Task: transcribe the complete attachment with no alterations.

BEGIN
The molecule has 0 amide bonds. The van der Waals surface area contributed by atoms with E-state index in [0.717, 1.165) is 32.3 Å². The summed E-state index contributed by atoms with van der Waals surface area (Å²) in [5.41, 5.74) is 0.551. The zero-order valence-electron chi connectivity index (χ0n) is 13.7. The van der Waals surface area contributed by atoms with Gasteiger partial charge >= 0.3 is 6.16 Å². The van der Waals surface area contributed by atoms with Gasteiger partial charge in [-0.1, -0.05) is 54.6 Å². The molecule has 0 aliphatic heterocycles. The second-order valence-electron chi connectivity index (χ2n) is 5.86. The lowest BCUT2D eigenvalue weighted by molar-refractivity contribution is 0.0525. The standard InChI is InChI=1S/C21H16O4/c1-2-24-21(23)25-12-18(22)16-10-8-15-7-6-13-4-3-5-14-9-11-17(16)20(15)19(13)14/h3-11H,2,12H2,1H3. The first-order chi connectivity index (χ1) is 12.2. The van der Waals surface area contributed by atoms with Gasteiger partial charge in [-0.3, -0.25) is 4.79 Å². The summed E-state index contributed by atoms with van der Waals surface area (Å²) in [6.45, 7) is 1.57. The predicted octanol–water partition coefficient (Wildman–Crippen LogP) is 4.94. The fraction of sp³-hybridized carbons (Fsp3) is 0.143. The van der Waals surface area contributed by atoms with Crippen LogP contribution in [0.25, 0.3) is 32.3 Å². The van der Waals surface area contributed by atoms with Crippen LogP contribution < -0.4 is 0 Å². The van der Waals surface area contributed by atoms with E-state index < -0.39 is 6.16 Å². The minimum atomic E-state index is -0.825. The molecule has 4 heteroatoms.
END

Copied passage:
The molecule has 0 amide bonds. The van der Waals surface area contributed by atoms with E-state index in [0.717, 1.165) is 32.3 Å². The summed E-state index contributed by atoms with van der Waals surface area (Å²) in [5.41, 5.74) is 0.551. The zero-order valence-electron chi connectivity index (χ0n) is 13.7. The van der Waals surface area contributed by atoms with Gasteiger partial charge >= 0.3 is 6.16 Å². The van der Waals surface area contributed by atoms with Gasteiger partial charge in [-0.1, -0.05) is 54.6 Å². The molecule has 0 aliphatic heterocycles. The second-order valence-electron chi connectivity index (χ2n) is 5.86. The lowest BCUT2D eigenvalue weighted by molar-refractivity contribution is 0.0525. The standard InChI is InChI=1S/C21H16O4/c1-2-24-21(23)25-12-18(22)16-10-8-15-7-6-13-4-3-5-14-9-11-17(16)20(15)19(13)14/h3-11H,2,12H2,1H3. The first-order chi connectivity index (χ1) is 12.2. The van der Waals surface area contributed by atoms with Gasteiger partial charge in [-0.3, -0.25) is 4.79 Å². The summed E-state index contributed by atoms with van der Waals surface area (Å²) in [6.45, 7) is 1.57. The predicted octanol–water partition coefficient (Wildman–Crippen LogP) is 4.94. The fraction of sp³-hybridized carbons (Fsp3) is 0.143. The van der Waals surface area contributed by atoms with Crippen LogP contribution in [0.25, 0.3) is 32.3 Å². The van der Waals surface area contributed by atoms with Crippen LogP contribution < -0.4 is 0 Å². The van der Waals surface area contributed by atoms with E-state index < -0.39 is 6.16 Å². The minimum atomic E-state index is -0.825. The molecule has 4 heteroatoms.